Pointers are not references, and references are not pointers.
3) Moreover you can look through std::string implementation and try to
check its internals - very nasty and not portable.
Total waste of time. Besides, it has nothing to do with the question
which concerned "test for valid reference". A reference need not be a
reference to std::string, it could be a reference to anything ...
including a type defined in a closed-source third-party library to
which only the interface is available.
If you really want to do such a check you should develop some registry
of all strings in the program. You can try smart pointer with available
IsValid() method or something like this:
int displayString( int &obString) {
if (MyRegistry::StringIsValid(obString))
cout << "The display string is " << MyRegistry::GetString(obString) <<
endl;
return( obString);
}
Wouldn't work if strings can be generated from user input, would it?
And this is *really* unnecessary, and much more error-prone than just
using the simple reference.
However, as discussed, at this point nothing can help your program,
even this "smart pointer"/registry trick. >displayString( obStringList[1]);


Exactly. All the other suggestions are just smoke and mirrors to cover
up the real problem, which is undefined behavior caused by accessing
an element in the vector which doesn't exist.

--
Bob Hairgrove
No**********@Home.com
Nov 23 '05 #9

P: n/a
On Tue, 22 Nov 2005 13:31:11 +0100, Bob Hairgrove
<in*****@bigfoot.com> wrote:
On 22 Nov 2005 03:38:30 -0800, "Dervish" <DA*******@yandex.ru> wrote:
> string displayString( string &obString) {
> cout << "The display string is " << obString << endl;
> return( obString);
> }

Actually there is some chance to catch rough errors of calling code.
E.g. you can check that:
1) (&obString != 0) - case when somebody called displayString with
reference to string at address 0.


This is silly. The language prohibits that from happening. If the
compiler *does* let this through, then it's broken.


More precisely, you are probably worried about something like the
following (i.e. the dangling reference):

string * pStr = new string("Hello");
string& rStr = *pStr;
delete pStr;
pStr = 0;
// evil code:
displayString(rStr);

By the time you call "delete pStr;", rStr is an invalid reference.
*Any* use of rStr afterwards creates undefined behavior! And once you
have undefined behavior, the best checks in the world won't help you
revert to well-defined behavior inside of displayString(). It is
(remotely) possible that &rStr could be zero, but only because after
there is undefined behavior, anything is possible! It's a big trap to
think that you can write code to get out of undefined behavior once
you are in it.

But, since most people who like to write code comparing the address of
a reference to 0 also seem to believe that "references are just fancy
pointers" (they are not!), you will probably expect the following
internal implementation of the above as a pointer:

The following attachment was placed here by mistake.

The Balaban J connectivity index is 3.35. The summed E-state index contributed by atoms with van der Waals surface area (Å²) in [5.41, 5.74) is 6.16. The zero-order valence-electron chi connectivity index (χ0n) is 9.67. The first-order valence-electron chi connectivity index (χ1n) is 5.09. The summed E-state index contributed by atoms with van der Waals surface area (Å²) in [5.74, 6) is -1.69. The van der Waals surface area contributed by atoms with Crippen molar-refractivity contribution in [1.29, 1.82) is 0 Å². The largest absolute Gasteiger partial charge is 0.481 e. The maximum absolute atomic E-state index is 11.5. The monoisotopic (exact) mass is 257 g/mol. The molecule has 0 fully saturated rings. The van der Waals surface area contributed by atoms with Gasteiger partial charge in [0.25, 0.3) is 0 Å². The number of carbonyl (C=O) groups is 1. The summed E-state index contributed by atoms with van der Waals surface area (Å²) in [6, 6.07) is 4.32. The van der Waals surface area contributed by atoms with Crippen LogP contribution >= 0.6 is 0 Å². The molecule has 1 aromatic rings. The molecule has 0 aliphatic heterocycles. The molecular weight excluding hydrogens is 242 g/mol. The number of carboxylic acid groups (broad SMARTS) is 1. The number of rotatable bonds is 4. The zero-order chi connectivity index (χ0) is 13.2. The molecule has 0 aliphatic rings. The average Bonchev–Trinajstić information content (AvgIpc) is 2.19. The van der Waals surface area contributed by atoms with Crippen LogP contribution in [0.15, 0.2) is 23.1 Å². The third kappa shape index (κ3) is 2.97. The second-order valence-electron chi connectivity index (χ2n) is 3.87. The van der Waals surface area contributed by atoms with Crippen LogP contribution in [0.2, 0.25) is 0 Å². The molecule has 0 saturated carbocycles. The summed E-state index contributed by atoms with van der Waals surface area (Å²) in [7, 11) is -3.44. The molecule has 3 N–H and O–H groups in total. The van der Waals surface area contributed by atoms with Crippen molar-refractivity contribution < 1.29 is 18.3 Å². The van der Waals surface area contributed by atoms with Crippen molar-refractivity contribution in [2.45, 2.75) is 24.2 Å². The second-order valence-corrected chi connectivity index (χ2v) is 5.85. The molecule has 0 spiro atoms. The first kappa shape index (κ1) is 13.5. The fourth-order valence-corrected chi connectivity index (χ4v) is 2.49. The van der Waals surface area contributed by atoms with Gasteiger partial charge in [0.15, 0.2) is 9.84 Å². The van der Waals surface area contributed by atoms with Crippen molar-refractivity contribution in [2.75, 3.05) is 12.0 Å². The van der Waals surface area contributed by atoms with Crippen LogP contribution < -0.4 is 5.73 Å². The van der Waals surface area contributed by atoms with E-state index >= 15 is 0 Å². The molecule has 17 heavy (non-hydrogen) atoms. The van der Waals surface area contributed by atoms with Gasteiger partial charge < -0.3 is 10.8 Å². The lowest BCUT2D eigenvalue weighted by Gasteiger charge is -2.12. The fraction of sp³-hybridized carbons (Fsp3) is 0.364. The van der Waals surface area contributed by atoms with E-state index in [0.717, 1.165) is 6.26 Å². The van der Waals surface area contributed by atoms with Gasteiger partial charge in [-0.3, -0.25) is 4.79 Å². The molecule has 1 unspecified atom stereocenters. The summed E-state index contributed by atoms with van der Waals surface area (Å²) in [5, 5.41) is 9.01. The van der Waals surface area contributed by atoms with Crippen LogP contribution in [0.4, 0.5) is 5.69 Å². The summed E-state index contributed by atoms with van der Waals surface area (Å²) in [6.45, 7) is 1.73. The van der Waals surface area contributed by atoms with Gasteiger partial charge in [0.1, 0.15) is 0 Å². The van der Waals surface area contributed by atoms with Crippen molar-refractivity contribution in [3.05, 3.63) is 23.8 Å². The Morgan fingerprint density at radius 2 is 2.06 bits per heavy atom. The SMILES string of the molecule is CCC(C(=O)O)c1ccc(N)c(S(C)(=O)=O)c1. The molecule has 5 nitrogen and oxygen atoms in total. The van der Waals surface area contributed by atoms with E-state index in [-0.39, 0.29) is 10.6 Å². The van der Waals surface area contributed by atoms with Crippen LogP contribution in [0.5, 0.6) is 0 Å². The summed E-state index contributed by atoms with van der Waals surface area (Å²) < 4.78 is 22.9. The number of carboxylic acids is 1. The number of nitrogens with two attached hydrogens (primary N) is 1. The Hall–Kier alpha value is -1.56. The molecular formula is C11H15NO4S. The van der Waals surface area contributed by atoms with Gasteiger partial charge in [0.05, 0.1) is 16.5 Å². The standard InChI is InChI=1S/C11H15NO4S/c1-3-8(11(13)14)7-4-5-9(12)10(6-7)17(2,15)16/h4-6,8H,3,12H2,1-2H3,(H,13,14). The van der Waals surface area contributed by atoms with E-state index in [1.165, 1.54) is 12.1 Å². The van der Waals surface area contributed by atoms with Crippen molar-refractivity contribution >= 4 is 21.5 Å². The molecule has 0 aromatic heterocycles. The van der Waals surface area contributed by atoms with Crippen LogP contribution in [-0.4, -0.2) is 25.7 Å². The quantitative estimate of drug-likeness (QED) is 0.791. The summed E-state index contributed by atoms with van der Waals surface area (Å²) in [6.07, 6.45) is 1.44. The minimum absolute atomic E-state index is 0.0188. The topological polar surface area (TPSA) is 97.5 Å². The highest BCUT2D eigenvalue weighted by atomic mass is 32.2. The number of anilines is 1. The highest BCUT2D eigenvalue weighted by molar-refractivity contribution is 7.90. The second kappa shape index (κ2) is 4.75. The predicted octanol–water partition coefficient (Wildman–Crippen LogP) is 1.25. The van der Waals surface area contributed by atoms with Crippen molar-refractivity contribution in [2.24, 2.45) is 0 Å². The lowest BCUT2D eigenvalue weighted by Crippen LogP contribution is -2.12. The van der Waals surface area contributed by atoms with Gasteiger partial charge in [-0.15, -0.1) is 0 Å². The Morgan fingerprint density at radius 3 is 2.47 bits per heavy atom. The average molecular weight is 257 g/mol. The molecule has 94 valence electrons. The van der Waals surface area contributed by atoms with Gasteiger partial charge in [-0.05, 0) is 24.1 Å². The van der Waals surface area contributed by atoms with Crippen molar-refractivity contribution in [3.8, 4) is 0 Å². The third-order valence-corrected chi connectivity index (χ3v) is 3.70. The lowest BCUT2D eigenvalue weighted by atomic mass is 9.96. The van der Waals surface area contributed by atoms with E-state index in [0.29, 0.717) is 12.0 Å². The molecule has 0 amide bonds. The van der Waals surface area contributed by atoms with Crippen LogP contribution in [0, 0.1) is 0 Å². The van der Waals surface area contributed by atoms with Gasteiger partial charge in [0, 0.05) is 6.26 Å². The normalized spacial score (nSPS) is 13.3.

string * pStr = new string("Hello");
// implement rStr as a pointer:
string * rStr = pStr;
delete pStr;
pStr = 0; // What does rStr now point to??
// evil code:
// assuming that displayString() now expects a pointer:
displayString(rStr);

Obviously, rStr as a pointer will not compare equal to 0, either. You
are stuck with the same problem given the above situation. However,
with the pointer version, you MUST check the argument ANYWAY because
the language allows passing a null pointer to the function. That is
what the reference buys you.

--
Bob Hairgrove
No**********@Home.com
Nov 23 '05 #10

P: n/a
>Pointers are not references, and references are not pointers.
But it possible to convert one to another - and due to this (if design
of interfaces is poor) - bad thing can happen. Look:

#include <iostream>
using namespace std;

string displayString( string &obString) {
if ( &obString==0)
{
cout << "Bad thing happened" << endl;
return "Blablabla";
}
else
{
cout << "The display string is " << obString << endl;
}
return( obString);
}
int main(int, char**)
{
std::string hello("Hello, world!");
srand(time(0));
int canHappen = rand()%2;
std::string *ptr = canHappen?0:&hello;
displayString(*ptr);
return 0;
}
So check of reference can help - but usually it is a sign, that pointer
should be used instead of reference.
Wouldn't work if strings can be generated from user input, would it?

It would work. One can do something like this:
int obString = MyRegistry::ReadStringFromCin();

Nov 23 '05 #11

P: n/a

Dervish wrote:
Pointers are not references, and references are not pointers. But it possible to convert one to another - and due to this (if design
of interfaces is poor) - bad thing can happen. Look:

#include <iostream>
using namespace std;

string displayString( string &obString) {
if ( &obString==0)


It is impossible for this condition to be true unless you have already
invoked undefined behaviour, in which case anything you try and do from
that point on is irrelevant.
{
cout << "Bad thing happened" << endl;
return "Blablabla";
}
else
{
cout << "The display string is " << obString << endl;
}
return( obString);
}
int main(int, char**)
{
std::string hello("Hello, world!");
srand(time(0));